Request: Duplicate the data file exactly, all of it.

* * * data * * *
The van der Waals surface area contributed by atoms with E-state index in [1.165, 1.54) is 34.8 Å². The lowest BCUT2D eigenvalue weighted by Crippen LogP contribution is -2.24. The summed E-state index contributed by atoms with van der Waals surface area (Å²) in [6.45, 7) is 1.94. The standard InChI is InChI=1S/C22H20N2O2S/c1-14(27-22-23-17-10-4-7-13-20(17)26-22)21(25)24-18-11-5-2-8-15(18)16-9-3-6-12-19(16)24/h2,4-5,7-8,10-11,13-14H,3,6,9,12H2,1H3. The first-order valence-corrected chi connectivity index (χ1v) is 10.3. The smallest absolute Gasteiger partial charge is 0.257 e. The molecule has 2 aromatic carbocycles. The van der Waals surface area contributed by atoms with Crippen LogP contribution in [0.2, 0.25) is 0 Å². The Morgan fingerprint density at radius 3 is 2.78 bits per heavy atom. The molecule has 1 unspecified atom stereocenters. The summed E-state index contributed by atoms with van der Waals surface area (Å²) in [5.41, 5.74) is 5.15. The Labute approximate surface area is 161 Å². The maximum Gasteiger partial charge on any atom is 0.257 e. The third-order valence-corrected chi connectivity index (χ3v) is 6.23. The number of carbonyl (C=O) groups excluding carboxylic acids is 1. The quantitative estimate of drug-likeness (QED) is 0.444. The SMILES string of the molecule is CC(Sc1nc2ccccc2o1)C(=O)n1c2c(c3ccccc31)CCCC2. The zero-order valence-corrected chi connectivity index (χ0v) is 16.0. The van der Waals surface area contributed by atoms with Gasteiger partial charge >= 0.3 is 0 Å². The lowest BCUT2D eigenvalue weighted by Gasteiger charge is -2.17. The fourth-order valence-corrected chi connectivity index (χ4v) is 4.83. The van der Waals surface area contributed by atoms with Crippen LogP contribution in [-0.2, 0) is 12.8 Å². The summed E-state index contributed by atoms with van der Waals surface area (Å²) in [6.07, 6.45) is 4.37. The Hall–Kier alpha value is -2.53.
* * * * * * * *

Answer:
The van der Waals surface area contributed by atoms with E-state index in [1.165, 1.54) is 34.8 Å². The lowest BCUT2D eigenvalue weighted by Crippen LogP contribution is -2.24. The summed E-state index contributed by atoms with van der Waals surface area (Å²) in [6.45, 7) is 1.94. The standard InChI is InChI=1S/C22H20N2O2S/c1-14(27-22-23-17-10-4-7-13-20(17)26-22)21(25)24-18-11-5-2-8-15(18)16-9-3-6-12-19(16)24/h2,4-5,7-8,10-11,13-14H,3,6,9,12H2,1H3. The first-order valence-corrected chi connectivity index (χ1v) is 10.3. The smallest absolute Gasteiger partial charge is 0.257 e. The molecule has 2 aromatic carbocycles. The van der Waals surface area contributed by atoms with Crippen LogP contribution in [0.2, 0.25) is 0 Å². The Morgan fingerprint density at radius 3 is 2.78 bits per heavy atom. The molecule has 1 unspecified atom stereocenters. The summed E-state index contributed by atoms with van der Waals surface area (Å²) in [5.41, 5.74) is 5.15. The Labute approximate surface area is 161 Å². The maximum Gasteiger partial charge on any atom is 0.257 e. The third-order valence-corrected chi connectivity index (χ3v) is 6.23. The number of carbonyl (C=O) groups excluding carboxylic acids is 1. The quantitative estimate of drug-likeness (QED) is 0.444. The SMILES string of the molecule is CC(Sc1nc2ccccc2o1)C(=O)n1c2c(c3ccccc31)CCCC2. The zero-order valence-corrected chi connectivity index (χ0v) is 16.0. The van der Waals surface area contributed by atoms with Gasteiger partial charge >= 0.3 is 0 Å². The lowest BCUT2D eigenvalue weighted by Gasteiger charge is -2.17. The fourth-order valence-corrected chi connectivity index (χ4v) is 4.83. The van der Waals surface area contributed by atoms with Crippen LogP contribution in [-0.2, 0) is 12.8 Å². The summed E-state index contributed by atoms with van der Waals surface area (Å²) in [6.07, 6.45) is 4.37. The Hall–Kier alpha value is -2.53.